Parliament Speaker Osama al-Nujaifi urged calm and said all foreign parties should stay out of Bahrain's conflict.
"We call on all to leave the Bahraini people — with all their ethnicities and social sects — to decide their fate by themselves without any intervention," al Nujaifi said.
The reaction Thursday from parliamentarians was one of the strongest outbursts so far by Iraq' parliament, which remained largely silent as demonstrations swept through other countries in the Middle East.
Iraq has grappled with its own internal tensions after years of sectarian killings that brought the country to the brink of civil war in 2005-2008 between majority Shiites and former Sunni ruling elite.
Also Thursday, a Sunni lawmaker said she escaped an assassination attempt as she headed to parliament. Lawmaker Etab al-Douri, a member of the Iraqiya alliance, said three gunmen fired four bullets at her armored car. The attackers fled before they could be captured, and al-Douri and her guards were not hurt.
Police and hospital officials said eight people were wounded Thursday by a bomb strapped to a bicycle in Mosul, 225 miles (360 kilometers) northwest of Baghdad.
Violence has dropped dramatically in Iraq over the last three years, but deadly shootings and bombings still occur every day.

Foreign troops in Bahrain

Appeal from Bahraini Writers Against Government Crackdown

As a matter of historical responsibility, this is an appeal from the Bahrain Writers Association and Bahrain Pen Center for help in face of mass systematic murder against the unarmed people of Bahrain, demanding legitimate rights for a democratic system which respects their rights.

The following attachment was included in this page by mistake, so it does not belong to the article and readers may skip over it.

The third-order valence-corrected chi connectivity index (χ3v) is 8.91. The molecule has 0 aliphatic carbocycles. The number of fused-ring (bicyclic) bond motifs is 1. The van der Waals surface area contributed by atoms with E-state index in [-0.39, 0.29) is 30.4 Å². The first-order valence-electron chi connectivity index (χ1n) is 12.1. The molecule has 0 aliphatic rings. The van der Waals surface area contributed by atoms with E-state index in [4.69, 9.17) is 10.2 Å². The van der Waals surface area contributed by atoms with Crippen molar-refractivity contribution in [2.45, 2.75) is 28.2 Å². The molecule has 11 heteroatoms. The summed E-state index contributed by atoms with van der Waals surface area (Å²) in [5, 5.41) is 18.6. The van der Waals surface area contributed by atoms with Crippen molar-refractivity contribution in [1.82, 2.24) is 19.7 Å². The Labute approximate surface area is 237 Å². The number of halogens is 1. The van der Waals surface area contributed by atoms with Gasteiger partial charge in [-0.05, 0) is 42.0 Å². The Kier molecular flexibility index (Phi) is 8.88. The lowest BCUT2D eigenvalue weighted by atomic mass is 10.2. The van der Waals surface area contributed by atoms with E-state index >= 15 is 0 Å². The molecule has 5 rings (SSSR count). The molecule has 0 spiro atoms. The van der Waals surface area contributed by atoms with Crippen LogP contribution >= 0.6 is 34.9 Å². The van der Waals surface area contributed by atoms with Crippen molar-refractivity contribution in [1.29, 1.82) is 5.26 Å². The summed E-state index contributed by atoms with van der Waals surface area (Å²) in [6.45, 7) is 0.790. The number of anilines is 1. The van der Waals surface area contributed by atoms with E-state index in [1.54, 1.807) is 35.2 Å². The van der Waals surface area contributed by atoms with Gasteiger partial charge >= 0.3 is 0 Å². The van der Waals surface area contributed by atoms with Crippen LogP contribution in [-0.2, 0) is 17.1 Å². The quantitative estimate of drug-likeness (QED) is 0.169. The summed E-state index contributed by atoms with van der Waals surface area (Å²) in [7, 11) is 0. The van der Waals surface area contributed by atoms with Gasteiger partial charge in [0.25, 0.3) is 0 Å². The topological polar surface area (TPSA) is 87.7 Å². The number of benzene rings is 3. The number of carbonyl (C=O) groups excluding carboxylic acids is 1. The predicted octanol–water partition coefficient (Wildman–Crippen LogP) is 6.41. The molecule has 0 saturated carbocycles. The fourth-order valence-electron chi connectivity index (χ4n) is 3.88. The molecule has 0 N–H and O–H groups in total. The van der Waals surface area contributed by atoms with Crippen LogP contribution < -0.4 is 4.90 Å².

What’s happening in our country since yesterday 15th March is genocide and brutal harm against unarmed citizens who were expressing their protests peacefully. Bahrain has witnessed killings and attacks on several cities and villages of the Shi’ite which resulted in a number of deaths and hundreds wounded in the gunfire; as happened in Sitra city and other villages where it has been usurped completely by riot police and the Bahraini army and the armies of GCC.
Supported by security were men and soldiers dressed in civilian clothes, which is incompatible with the most basic foundations of ethical and professional security personnel – especially in the case of an emergency.
At dawn of Wednesday the 16th, mounted riot police backed by armed force from Bahrain, Saudi Arabia and the United Arab Emirates attacked, without prior warning, hundreds of families taking part in a sit-in protest at Pearl Square using all kinds of firearms and Apache helicopters and closed all ports to prevent the escape of the protestors and prevent the access of medical aid and ambulances.